Cetera v. The Commissioner of the Social Security Administration, No. 5:2009cv00734 - Document 34 (N.D. Cal. 2011)

Court Description: ORDER DENYING PLAINTIFF'S MOTION FOR SUMMARY JUDGMENT AND GRANTING DEFENDANT'S CROSS-MOTION FOR SUMMARY JUDGMENT by Judge Paul S. Grewal denying 22 Motion for Summary Judgment; granting 29 Motion for Summary Judgment (psglc1, COURT STAFF) (Filed on 3/29/2011)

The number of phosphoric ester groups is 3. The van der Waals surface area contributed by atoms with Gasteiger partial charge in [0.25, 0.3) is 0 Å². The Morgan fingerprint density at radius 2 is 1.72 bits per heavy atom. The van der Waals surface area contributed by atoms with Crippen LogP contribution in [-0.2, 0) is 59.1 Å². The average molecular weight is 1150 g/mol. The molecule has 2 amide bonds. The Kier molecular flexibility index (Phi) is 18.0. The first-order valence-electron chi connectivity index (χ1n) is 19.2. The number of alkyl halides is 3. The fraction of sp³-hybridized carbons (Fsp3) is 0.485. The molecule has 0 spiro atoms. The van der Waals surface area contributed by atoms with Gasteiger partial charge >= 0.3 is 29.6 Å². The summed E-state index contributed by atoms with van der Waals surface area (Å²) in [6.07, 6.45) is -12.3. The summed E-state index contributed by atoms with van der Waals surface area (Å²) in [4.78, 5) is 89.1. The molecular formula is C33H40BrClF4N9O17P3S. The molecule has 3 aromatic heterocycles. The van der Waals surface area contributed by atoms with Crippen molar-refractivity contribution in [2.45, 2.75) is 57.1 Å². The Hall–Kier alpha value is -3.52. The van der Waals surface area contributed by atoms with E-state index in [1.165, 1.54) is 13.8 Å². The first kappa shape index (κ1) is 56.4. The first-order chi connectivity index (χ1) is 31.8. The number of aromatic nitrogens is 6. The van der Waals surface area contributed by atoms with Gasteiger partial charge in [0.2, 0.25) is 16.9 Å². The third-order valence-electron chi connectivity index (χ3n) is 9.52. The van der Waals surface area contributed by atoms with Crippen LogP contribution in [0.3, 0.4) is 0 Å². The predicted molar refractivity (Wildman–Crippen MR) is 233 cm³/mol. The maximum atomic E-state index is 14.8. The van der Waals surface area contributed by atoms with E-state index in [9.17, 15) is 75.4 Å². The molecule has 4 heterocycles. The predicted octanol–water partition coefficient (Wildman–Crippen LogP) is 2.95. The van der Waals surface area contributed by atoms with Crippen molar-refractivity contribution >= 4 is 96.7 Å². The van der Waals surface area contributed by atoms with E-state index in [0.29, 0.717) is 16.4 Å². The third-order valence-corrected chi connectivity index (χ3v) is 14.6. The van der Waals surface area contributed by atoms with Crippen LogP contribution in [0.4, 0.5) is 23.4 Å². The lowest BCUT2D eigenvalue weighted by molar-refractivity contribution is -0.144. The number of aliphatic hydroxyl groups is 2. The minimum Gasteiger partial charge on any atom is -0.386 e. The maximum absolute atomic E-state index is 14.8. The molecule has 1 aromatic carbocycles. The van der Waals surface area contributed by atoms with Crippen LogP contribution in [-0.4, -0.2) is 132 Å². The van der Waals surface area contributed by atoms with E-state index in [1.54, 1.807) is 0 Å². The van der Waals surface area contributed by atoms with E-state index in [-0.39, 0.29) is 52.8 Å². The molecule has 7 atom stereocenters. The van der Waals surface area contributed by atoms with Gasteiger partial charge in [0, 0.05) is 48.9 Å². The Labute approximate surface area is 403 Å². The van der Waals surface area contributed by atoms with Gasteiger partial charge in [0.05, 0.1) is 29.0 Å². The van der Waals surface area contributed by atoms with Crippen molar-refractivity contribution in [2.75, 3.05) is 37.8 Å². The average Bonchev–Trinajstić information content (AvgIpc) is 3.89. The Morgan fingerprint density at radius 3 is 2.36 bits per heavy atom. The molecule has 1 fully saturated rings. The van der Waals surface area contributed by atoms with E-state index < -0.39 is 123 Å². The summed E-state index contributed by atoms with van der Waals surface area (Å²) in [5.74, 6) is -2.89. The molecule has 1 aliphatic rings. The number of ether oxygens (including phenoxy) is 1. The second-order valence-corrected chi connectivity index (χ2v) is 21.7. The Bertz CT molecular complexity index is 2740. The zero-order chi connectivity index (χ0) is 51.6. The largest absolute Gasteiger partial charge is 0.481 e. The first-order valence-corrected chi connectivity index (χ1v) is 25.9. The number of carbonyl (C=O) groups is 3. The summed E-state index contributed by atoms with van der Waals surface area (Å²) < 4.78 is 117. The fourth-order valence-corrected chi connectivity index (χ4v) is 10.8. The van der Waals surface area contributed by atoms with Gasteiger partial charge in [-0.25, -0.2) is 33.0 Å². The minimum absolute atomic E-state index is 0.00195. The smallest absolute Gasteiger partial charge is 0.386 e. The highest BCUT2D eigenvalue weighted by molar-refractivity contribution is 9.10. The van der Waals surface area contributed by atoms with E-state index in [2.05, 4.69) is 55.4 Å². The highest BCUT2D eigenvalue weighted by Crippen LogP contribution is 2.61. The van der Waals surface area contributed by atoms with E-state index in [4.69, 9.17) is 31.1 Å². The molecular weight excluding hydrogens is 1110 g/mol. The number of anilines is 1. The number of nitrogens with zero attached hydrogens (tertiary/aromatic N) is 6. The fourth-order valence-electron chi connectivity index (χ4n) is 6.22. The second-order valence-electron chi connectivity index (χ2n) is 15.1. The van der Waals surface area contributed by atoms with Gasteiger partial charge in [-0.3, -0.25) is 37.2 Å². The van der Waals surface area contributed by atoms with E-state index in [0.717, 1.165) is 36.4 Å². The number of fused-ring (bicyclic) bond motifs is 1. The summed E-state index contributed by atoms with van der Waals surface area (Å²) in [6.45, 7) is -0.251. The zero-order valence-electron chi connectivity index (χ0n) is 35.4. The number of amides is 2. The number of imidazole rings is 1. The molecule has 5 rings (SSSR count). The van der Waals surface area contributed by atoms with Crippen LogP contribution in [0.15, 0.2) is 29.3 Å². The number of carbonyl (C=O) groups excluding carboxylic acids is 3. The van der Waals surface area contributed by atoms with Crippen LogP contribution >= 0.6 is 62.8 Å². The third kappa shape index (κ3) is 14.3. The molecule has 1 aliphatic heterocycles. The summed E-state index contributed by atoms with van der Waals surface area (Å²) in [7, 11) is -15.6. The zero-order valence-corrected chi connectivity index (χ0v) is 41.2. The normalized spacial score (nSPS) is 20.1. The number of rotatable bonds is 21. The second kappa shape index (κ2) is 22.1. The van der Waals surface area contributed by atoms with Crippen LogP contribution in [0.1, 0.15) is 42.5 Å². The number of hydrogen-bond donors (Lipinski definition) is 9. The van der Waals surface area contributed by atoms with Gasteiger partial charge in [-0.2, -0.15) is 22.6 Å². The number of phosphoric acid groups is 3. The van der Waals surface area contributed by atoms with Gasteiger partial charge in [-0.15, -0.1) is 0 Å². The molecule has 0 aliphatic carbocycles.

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Cetera v. The Commissioner of the Social Security Administration Doc. 34 1 2 3 4 5 6 7 8 9 UNITED STATES DISTRICT COURT 10 NORTHERN DISTRICT OF CALIFORNIA 11 SAN JOSE DIVISION 12 13 14 15 16 17 18 LINDA M. CETERA, ) ) Plaintiff, ) v. ) ) MICHAEL J. ASTRUE, ) COMMISSIONER OF SOCIAL ) SECURITY, ) ) Defendant. ) __________________________________ ) Case No.: C-09-00734 PSG ORDER DENYING PLAINTIFF’S MOTION FOR SUMMARY JUDGMENT AND GRANTING DEFENDANT’S CROSS-MOTION FOR SUMMARY JUDGMENT (Docket Nos. 22, 29) 19 Plaintiff Linda M. Cetera (“Cetera”) filed this action on February 18, 2009, appealing the 20 decision by Michael J. Astrue, Commissioner of Social Security (“Commissioner”), denying her 21 disability insurance benefits.1 Cetera moves for summary judgment. The Commissioner 22 opposes the motion and cross-moves for summary judgment. Cetera did not file any reply to the 23 Commissioner’s cross-motion. The matter thereafter was submitted without oral argument, 24 pursuant to Civ. L.R. 7-1(b). Having reviewed the papers and considered the arguments of 25 counsel, Cetera’s motion for summary judgment is DENIED and the Commissioner’s cross26 27 28 1 The challenged decision was rendered by Administrative Law Judge Brenton L. Rogozen (“the ALJ) on February 27, 2008. The ALJ’s decision became final on December 22, 2008, when the Appeals Council of the Social Security Administration denied Cetera’s request for administrative review of the decision. ORDER, page 1 Dockets.Justia.com 1 motion for summary judgment is GRANTED. 2 I. BACKGROUND 3 The following facts are taken from the February 27, 2008 decision by the ALJ and the 4 accompanying administrative record (“AR”). At the time of the hearing, Cetera was fifty-three 5 years old.2 She had a high school education and completed one year of college.3 Her past work 6 experience included five years conducting intake interviews for a school district and two years as 7 a concierge in the hotel industry.4 In December 2002, Cetera had a nervous breakdown that 8 caused her employment at the hotel to end.5 In 2004, Cetera sought permanent employment with 9 another hotel, a catering company and an Internet company.6 In each of those instances, 10 however, she was employed for less than 90 days because she was unable to “focus and was 11 slow to catch on.”7 Cetera described experiencing frequent panic attacks and anxiety.8 In 12 August 2007, Cetera was employed for less than a week with the San Jose Unified School 13 District.9 Her duties included speaking with parents and their children to determine placement 14 options for prospective students.10 One day, Cetera left work early because she was not feeling 15 well.11 She rushed to the emergency room and was diagnosed with an anxiety disorder.12 The 16 next day, Cetera was informed that her employment had been temporary and that she was no 17 18 23 4 See id. 5 See id. at 45. 6 See id. 7 See id. See id. at 51. See id. See id. at 52. 11 22 See id. at 43-44. 10 21 3 9 20 See AR at 43. 8 19 2 See AR at 53. 12 See id. 24 25 26 27 28 ORDER, page 2 1 longer needed.13 2 3 Cetera alleges that she became disabled on August 11, 2003 as a result of depression and exhaustion. On October 5, 2005, Cetera applied for disability insurance benefits.14 The application 4 5 was initially denied on December 23, 2005.15 On October 20, 2006, her application was denied 6 upon reconsideration.16 The ALJ held an administrative hearing on February 5, 2008 in San 7 Jose, California.17 Cetera, who was represented by an attorney testified at the hearing.18 A 8 vocational expert, Thomas Linvill, also testified at the hearing.19 9 The ALJ found that Cetera was not disabled within the meaning of the Social Security 10 Act. The ALJ evaluated Cetera’s condition pursuant to the sequential process required by 20 11 CFR §§ 404-1520(a) and 416.920(a). At step one, the ALJ concluded that Cetera had not 12 engaged in substantial gainful activity since August 11, 2003, the alleged onset date. At step 13 two, the ALJ found that Cetera’s borderline intellectual functioning, depressive disorder (not 14 otherwise specified, in partial remission), generalized anxiety disorder (in partial remission), and 15 a personality disorder (not otherwise specified, with histrionic and passive-aggressive features) 16 constituted a severe combination of impairments under 20 CFR § 404.1520(c). The ALJ further 17 found that Cetera suffered a marked impairment of her short-term auditory memory. At step 18 three, the ALJ concluded that Cetera did not have an impairment or combination of impairments 19 that met or medically equaled one of the impairments in 20 CFR Part 404, Subpart P, Appendix 20 1. 21 22 See id. at 53-54. 14 See Decision at 16. 15 See id. 16 See id. 17 See id. 18 23 13 See id. 19 See AR at 24. 24 25 26 27 28 ORDER, page 3 1 In determining Cetera’s residual functional capacity, the ALJ found that while she was 2 moderately restricted in her ability to understand, remember, and carry out complex or detailed 3 tasks, she was not significantly limited in her ability to understand, remember and carry out the 4 simple and repetitive 1-2 step tasks characteristic of unskilled work. 5 At step four, the ALJ found that Cetera could not return to her past work. At step five, 6 the ALJ found that Cetera’s residual functional capacity enabled her to perform other work that 7 exists in significant numbers in the national economy. 8 9 Based on those determinations, the ALJ concluded that Cetera was not disabled as defined by the Social Security Act at any time through the date of his decision. 10 11 II. LEGAL STANDARD A. Standard for Reviewing the Commissioner’s Decision 12 Pursuant to 42 U.S.C. § 405(g), this Court has the authority to review the 13 Commissioner’s decision denying Plaintiff benefits. The Commissioner’s decision (here the 14 decision of the ALJ) will be disturbed only if it is not supported by substantial evidence or if it is 15 based upon the application of improper legal standards.20 In this context, the term “substantial 16 evidence means “more than a mere scintilla but less than a preponderance-it is such relevant 17 evidence that a reasonable mind might accept as adequate to support the conclusion.”21 When 18 determining whether substantial evidence exists to support the ALJ’s decision, the court 19 examines the administrative record as a whole, considering adverse as well as supporting 20 evidence.22 Where evidence exists to support more than one rational interpretation, the court 21 must defer to the decision of the ALJ.23 22 B. Standard for Determining Disability A person is “disabled” for purposes of receiving disability insurance benefits if he or she 23 24 25 20 See Moncada v. Chater, 60 F.3d 521, 523 (9th Cir. 1995); Drouin v. Sullivan, 966 F.2d 1255, 1257 (9th Cir. 1992). 26 21 See Moncada, 60 F.3d at 523; Drouin, 966 F.2d at 1257. 22 See Drouin, 966 F.2d at 1257; Hammock v. Bowen, 879 F.2d 498, 501 (9th Cir. 1989). 23 See Moncada, 60 F.3d at 523; Drouin, 966 F.2d at 1258. 27 28 ORDER, page 4 1 is unable to engage in any substantial gainful activity due to a physical or mental impairment that 2 is expected to result in death or that has lasted or is expected to last for a continuous period of at 3 least twelve months.24 4 Disability claims are evaluated using a five-step, sequential evaluation process. In the 5 first step, the Commissioner must determine whether the claimant currently is engaged in 6 substantial gainful activity; if so, the claimant is not disabled and the claim is denied.25 If the 7 claimant is not currently engaged in substantial gainful activity, the second step requires the 8 Commissioner to determine whether the claimant has a “severe” impairment or combination of 9 impairments that significantly limits the claimant’s ability to do basic work activities; if not, a 10 finding of “not disabled” is made and the claim is denied.26 If the claimant has a “severe” 11 impairment or combination of impairments, the third step requires the Commissioner to 12 determine whether the impairment or combination of impairments meets or equals an impairment 13 in the Listing; if so, disability is conclusively presumed and benefits are awarded.27 If the 14 claimant’s impairment or combination of impairments does not meet or equal an impairment in 15 the Listing, the fourth step requires the Commissioner to determine whether the claimant has 16 sufficient “residual functional capacity”28 to perform his or her past work; if so, the claimant is 17 not disabled and the claim is denied.29 The plaintiff has the burden of proving that he or she is 18 unable to perform past relevant work.30 If the claimant meets this burden, a prima facie case of 19 disability is established. The Commissioner then bears the burden of establishing that the 20 21 See Drouin, 966 F.2d at 1257; Gallant v. Heckler, 753 F.2d 1450, 1452 (9th Cir. 1984). 25 See id. 26 See id. 27 22 24 See id. 23 24 25 28 26 27 A claimant’s residual functional capacity (“RFC”) is what he or she can still do despite existing exertional and nonexertional limitations. See Cooper v. Sullivan, 880 F.2d 1152, 1155 n.5 (9th Cir. 1989). 29 See Drouin, 966 F.2d at 1257; Gallant v. Heckler, 753 F.2d 1450, 1452 (9th Cir. 1984). 30 See id. 28 ORDER, page 5 1 claimant can perform other substantial gainful work;31 the determination of this issue comprises 2 the fifth and final step in the sequential analysis.32 3 III. DISCUSSION 4 Cetera requests that the court reverse the ALJ’s final decision and remand the case to the 5 Social Security Administration for an award of benefits. Alternatively, Cetera requests that this 6 case be remanded for further administrative proceedings to determine whether she is disabled. 7 The Commissioner in turn asks that the ALJ’s final decision be affirmed. 8 9 The specific issues raised in this case are whether the ALJ properly: (1) found that Cetera could perform other work existing in the national economy; (2) articulated specific and 10 legitimate reasons for rejecting the opinion of Cetera’s treating physicians; and (3) provided 11 specific and legitimate reasons for discounting Cetera’s subjective complaints. 12 A. The ALJ Did Not Err in Finding that Cetera Could Perform Other Work in the Economy 13 Cetera disputes whether substantial evidence supports the ALJ’s finding that she could 14 perform other work existing in the national economy. Specifically, Cetera disputes the adequacy 15 of the hypothetical questions that were posed to the vocational expert during the hearing. Cetera 16 contends that neither her attorney nor the ALJ included in the hypothetical questions posed to the 17 vocational expert any reference to her age, education, work experience and non-exertional 18 limitations, including restrictions on her performing work involving contact with the general 19 public or any requirements that she have any extensive communication with supervisors and co20 workers. Cetera further contends that although the vocational expert identified five occupations 21 for her, he did not provide the number of jobs existing in the national economy. Instead, the ALJ 22 himself later sought to reconcile the vocational expert’s testimony with title numbers contained 23 in the Dictionary of Occupational Titles. Cetera contends that this was improper. 24 25 31 26 27 28 As discussed further below, there are two ways for the Commissioner to meet the burden of showing that there is other work in significant numbers in the national economy that claimant can do: (1) by the testimony of a vocational expert or (2) by reference to the Medical-Vocational Guidelines. See Tackett v. Apfel, 180 F.3d 1094, 1099 (9th Cir. 1999). 32 See 20 C.F.R. §§ 404.1520, 416.920; Lester v. Chater, 81 F.3d 821, 828 n. 5 (9th Cir. 1995), as amended April 9, 1996; Drouin, 966 F.2d at 1257. ORDER, page 6 1 The Commissioner states that, notwithstanding any purported deficiencies in the 2 vocational expert’s testimony, the Medical-Vocational Guidelines (GRIDS) nevertheless offer 3 substantial evidence supporting the finding of not disabled. The Commissioner argues that 4 Cetera is able to do more than the full range of unskilled work at the light, medium, heavy and 5 very heavy exertional levels. While the Commissioner acknowledges that Cetera is moderately 6 limited in understanding, remembering, and carrying out complex, or detailed tasks, he argues 7 that interacting with the public is not a basic work activity. As a result, the Commissioner 8 maintains that the GRIDS may be used to support the finding of not disabled. 9 At step five, the burden of proof shifts to the agency to demonstrate that the claimant can 10 perform a significant number of other jobs in the national economy.33 “This step-five 11 determination is made on the basis of four factors: the claimant’s residual functional capacity, 12 age, work experience and education.”34 The Social Security Administration established the 13 GRIDS to assist in the step-five determination.35 The GRIDS is a matrix of the four factors 14 described above and specific rules that identify whether jobs requiring a specific combination of 15 those factors exist in significant numbers in the national economy.36 If the GRIDS match 16 claimant’s qualifications, the guidelines show whether jobs exist that claimant could perform.37 17 On the other hand, if the GRIDS do not match claimant’s qualification, the ALJ can either (1) 18 use the GRIDS as a framework and determine what work exists that claimant can perform or (2) 19 rely on a vocational expert if the claimant has significant non-exertional limitations.38 20 21 “The ALJ can use the grids without vocational expert testimony when a non-exertional limitation is alleged because the grids ‘provide for the evaluation of claimants asserting both 22 23 33 See Hoopai v. Astrue, 499 F.3d 1071, 1074 (9th Cir. 2007). 34 See id. at 1075. 35 See id. 36 See id. 37 See id. 38 See id. 24 25 26 27 28 ORDER, page 7 1 exertional and non-exertional limitations.’”39 “The step two and step five determinations require 2 different levels of severity of limitations such that the satisfaction of the requirements at step two 3 does not automatically lead to the conclusion that the claimant has satisfied the requirements at 4 step five.”40 At step five, “a vocational expert is required only when there are significant and 5 ‘sufficiently severe’ non-exertional limitations not accounted for in the grid.”41 6 Here, whatever the deficiencies in the vocational expert’s testimony, the court finds 7 substantial evidence in the record to affirm that Cetera did not suffer from significant and 8 sufficiently severe non-exertional limitations. First, between August 1, 2003 and September 18, 9 2005, Cetera’s treating physician Dr. Hector Cerezo indicated that Cetera was functioning well 10 and only experienced more severe symptoms during brief exacerbations of her impairments.42 11 Dr. Cerezo’s notes further reflect that Cetera was reporting good relief from prescribed 12 medications and was consistently working or looking for work.43 13 Second, from August 1, 2005 to September 28, 2005, Dr. Anthony Cozzolino treated 14 Cetera and diagnosed her with bipolar II disorder (ruling out major depression); cyclothymia (a 15 panic disorder without agorophobia; and alcohol dependence (in sustained remission).44 His 16 notes reflect that Cetera gave no description of clear manic symptoms and upon questioning, she 17 denied the presence of true panic attacks.45 Dr. Cozzolini determined that her symptoms and 18 limitations were moderate.46 Third, beginning in August 2005, Cetera also received treatment from Dr. Zorica 19 20 21 40 See id. at 1075. 41 See id. See AR at 28. 43 See id. 44 See AR at 24. 45 23 See id. (citation omitted). 42 22 39 See id. 46 See id. 24 25 26 27 28 ORDER, page 8 1 Lialjevic.47 Dr. Lialjevic diagnosed Cetera with recurrent depression of moderate severity.48 2 In Hoopai v. Astrue, the Ninth Circuit explained that “moderate depression” has not been 3 held to a sufficiently severe non-exertional limitation that sufficiently limits a claimant’s ability 4 to do work beyond the exertional limitation.49 As a result, whatever conflicting evidence was 5 presented, the court finds that “more than a mere scintilla” of evidence supports the ALJ’s 6 conclusion that Cetera’s depression was not a significant and sufficiently severe non-exertional 7 limitation that prohibited the ALJ’s reliance on the GRIDS.50 8 B. The ALJ Did Not Err in Rejecting the Opinion of Dr. Cerezo But Did Err in Rejecting the Opinion of Dr. Rowland 9 10 11 12 13 Cetera argues that the ALJ was not justified in discounting the opinions of her treating physicians, Drs. Cerezo and Rowland. The Commissioner contends that the ALJ reasonably concluded that the opinions of Drs. Cerezo and Rowland were based on Cetera’s subjective complaints and were contradicted and outweighed by the better-supported medical opinions of Dr. Roxanne Morse and state agency medical consultants. 14 15 16 If a treating or examining doctor’s opinion is contradicted by another doctor’s opinion, an ALJ may reject it only by providing specific and legitimate reasons that are supported by substantial evidence.51 17 18 19 20 Here, the ALJ discounted the opinion of Dr. Cerezo because it was not based on a current treating relationship with Cetera and his treatment of her had been administered more than twoand-one-half years prior to the date of his opinion.52 His initial intake examination occurred on July 30, 2003 and his treatment notes cover a period from August 1, 2003 to September 28, 21 22 47 See id. 48 See id. 49 See Hoopai v. Astrue, 499 F.3d 1071, 1076 (9th Cir. 2007). 23 24 25 50 26 27 28 See id. at 1077. To the extent the ALJ entertained testimony from the vocational expert, any error in doing so was therefore harmless. 51 See Bayliss v. Barnhart, 427 F.3d 1211, 1216 (9th Cir. 2005) (citing Lester v. Chatar, 81 F.3d at 830). 52 See AR at 13. ORDER, page 9 1 2005.53 However, he did not treat or examine Cetera for the next two and one-half years.54 On 2 January 25, 2008, Dr. Cerezo opined that Cetera had a marked restriction of her ability to 3 perform a number of basic work activities as a result of poor concentration, mood swings, 4 anxiety, and poor memory secondary to her posttraumatic stress disorder and bipolar I disorder.55 5 He concluded that the earliest onset was July 19, 2005.56 The ALJ concluded that he could not 6 accord significant weight to Dr. Cerezo’s opinion because he had not examined Cetera after July 7 2005 and before the date of his decision. Moreover, to the extent that Dr. Cerezo’s treatment 8 notes reflect that Cetera functioned well during the course of his treatment between July 2003 9 and July 2005 and that she only experienced more severe exacerbations of her impairments, the 10 ALJ did accord significant weight to Dr. Cerezo’s opinion. Based on the above, the court finds 11 that the ALJ provided specific and legitimate reasons supported by substantial evidence to limit 12 the weight he accorded to Dr. Cerezo’s opinion outside of the dates he provided treatment to 13 Cetera. 14 For his part, Dr. Rowland began treating Cetera on January 25, 2007.57 He opined that 15 Cetera had marked restriction of her ability to work in coordination with or proximity to others 16 without being unduly distracted; of her ability to accept instructions and respond appropriately to 17 criticism from supervisors; or her ability to interact properly with the general public; of her 18 ability to maintain appropriate behavior and adhere to basic standards of cleanliness; and of her 19 ability to set realistic goals and make plans independently of others.58 He further opined that 20 Cetera experienced anhedonia or pervasive loss of interest in almost all activities, psychomotor 21 22 23 53 See AR at 12. 54 See id. 55 See id. 56 See id. 57 See AR at 10. 58 See id. 24 25 26 27 28 ORDER, page 10 1 agitation or retardation, difficulty concentrating or thinking, and suicidal ideation.59 The ALJ 2 based his opinion substantially on Cetera’s subjective statements, which the ALJ had found were 3 not entirely credible.60 Additionally, the ALJ determined that Dr. Rowland’s opinion contained 4 inconsistencies with his own treatment notes which reflect Cetera reporting that she experienced 5 no side effects from prescribed medications and was well-groomed, fully-alert and oriented.61 6 Finally, the ALJ noted that Cetera was able to sustain semiskilled work between 2004 and 2006, 7 which demonstrated a functional capability fundamentally inconsistent with complaints of 8 disabling symptoms.62 9 The ALJ accorded less weight to Dr. Rowland’s opinion because his opinion was 10 inconsistent with his own treatment notes which revealed Cetera consistently reported good 11 results from treatment and no side effects from prescribed medications.63 The ALJ also observed 12 that while Cetera did exhibit a somewhat tangential thought process and labile effect during 13 examinations performed by Dr. Rowland, these minor clinical abnormalities were outweighed by 14 Cetera’s acknowledgment to Dr. Rowland and examining physicians throughout the record that 15 she was able to perform all of her daily activities and was repeatedly capable of sustaining fairly 16 demanding unskilled work for periods up to 90 days.64 The ALJ also noted Cetera’s ability to 17 perform semiskilled work for several significant periods of time between 2004 and 2006 18 demonstrated a functional capacity that was fundamentally inconsistent with complaints of 19 disabling symptoms.65 20 In light of the highly deferential standard mandated by the Ninth Circuit, the court must 21 22 See id. 60 See AR at 14. 61 See AR at 29. 62 See id. 63 See AR at 29, 296. 64 23 59 See AR at 29,128-133, 240, 296-300. 65 See AR at 296-300. 24 25 26 27 28 ORDER, page 11 1 conclude that these findings constitute substantial evidence to support the ALJ’s rejection of Dr. 2 Rowland’s statements. 3 C. The ALJ Properly Evaluated Cetera’s Subjective Complaints 4 Cetera argues that the ALJ improperly discounted her testimony regarding her limitations 5 and pain. She claims that the actual record does not provide sufficient grounds for the ALJ’s 6 adverse credibility determination. The Commissioner asserts that the ALJ provided numerous 7 clear and convincing reasons for rejecting Cetera’s subjective complaints, including the 8 conservative nature of the treatment she received, her significant daily activities, and the 9 inconsistencies between Cetera’s testimony and certain statements she made to her treating 10 physicians.66 11 This court’s review of the ALJ’s decision regarding credibility determinations is 12 limited.67 Undeniably, the ALJ’s assessment of a claimant’s credibility must be “properly 13 supported by the record” and “sufficiently specific” to assure the reviewing court that the ALJ 14 “rejected the testimony on permissible grounds and did not arbitrarily discredit a claimant’s 15 testimony regarding pain.”68 Absent affirmative evidence of malingering, an ALJ may not 16 discount a claimant’s testimony without clear and convincing reasons.69 Nevertheless, the court 17 must give deference to the ALJ’s assessment of Plaintiff’s credibility if it is supported by the 18 record and applicable legal standards.70 19 Here, the ALJ concluded that Cetera had received only conservative treatment from 20 mental health care physicians and that Cetera had engaged in significant daily activities, 21 including preparing food, watching television, working in the garden, doing housework, going to 22 66 See AR at 28. 23 67 24 25 See Matney v, Sullivan, 981 F.2d 1016, 1019 (9th Cir. 1992) (“The trier of fact and not the reviewing court must resolve conflicts in the evidence, and if the evidence can support either outcome, the court may not substitute its judgment for that of the ALJ.”). 68 26 See Bunnell v. Sullivan, 947 F.2d 341, 345-346 (9th Cir. 1995) (quoting Elam v. Railroad Retirement Bd., 921 F.2d 1210, 1213-1214 (11th Cir. 1991) (quotations omitted)). 27 69 28 70 See Vertigan v. Halter, 260 F.3d 1044, 1049 (9th Cir. 2001). See Rollins v. Massanari, 261 F.3d 853, 857 (9th Cir. 2001) (citing Reddick v. Chafer, 157 F.3d 715, 720 (9th Cir. 1998)). ORDER, page 12 1 appointments, taking care of pets, doing laundry, shopping for food and personal items, and 2 dining out with friends and family several times a month. The ALJ found Cetera’s subjective 3 complaints “not entirely credible” because of inconsistencies between her hearing testimony and 4 statements she made to her doctors regarding the duration, severity, and limiting effect of her 5 symptoms. 6 In Johnson v. Shalala, the Ninth Circuit held that discrepancies between medical 7 evidence and a plaintiff’s testimony may be considered in a credibility assessment.71 “If a 8 claimant is able to spend a substantial part of his day engaged in pursuits involving the 9 performance of physical functions that are transferable to a work setting, a specific finding as to 10 this fact may be sufficient to discredit a claimant’s allegations.”72 11 Based on the above, the court finds that the ALJ has provided clear and convincing 12 reasons to reject Cetera’s testimony. Affording the ALJ’s credibility determination the 13 deference to which it is entitled, the court finds no error. 14 IV. CONCLUSION 15 16 For the foregoing reasons, Cetera’s motion for summary judgment is DENIED and the Commissioner’s cross-motion for summary judgment is GRANTED. 17 IT IS SO ORDERED. 18 Dated: March 29, 2011 19 20 PAUL S. GREWAL United States Magistrate Judge 21 22 23 24 25 26 27 71 See Johnson v. Shalala, 60 F.3d 1428, 1434 (9th Cir. 1995). 72 See Morgan v. Comm’r of Soc. Sec., 169 F.3d 595, 600 (9th Cir. 1999). 28 ORDER, page 13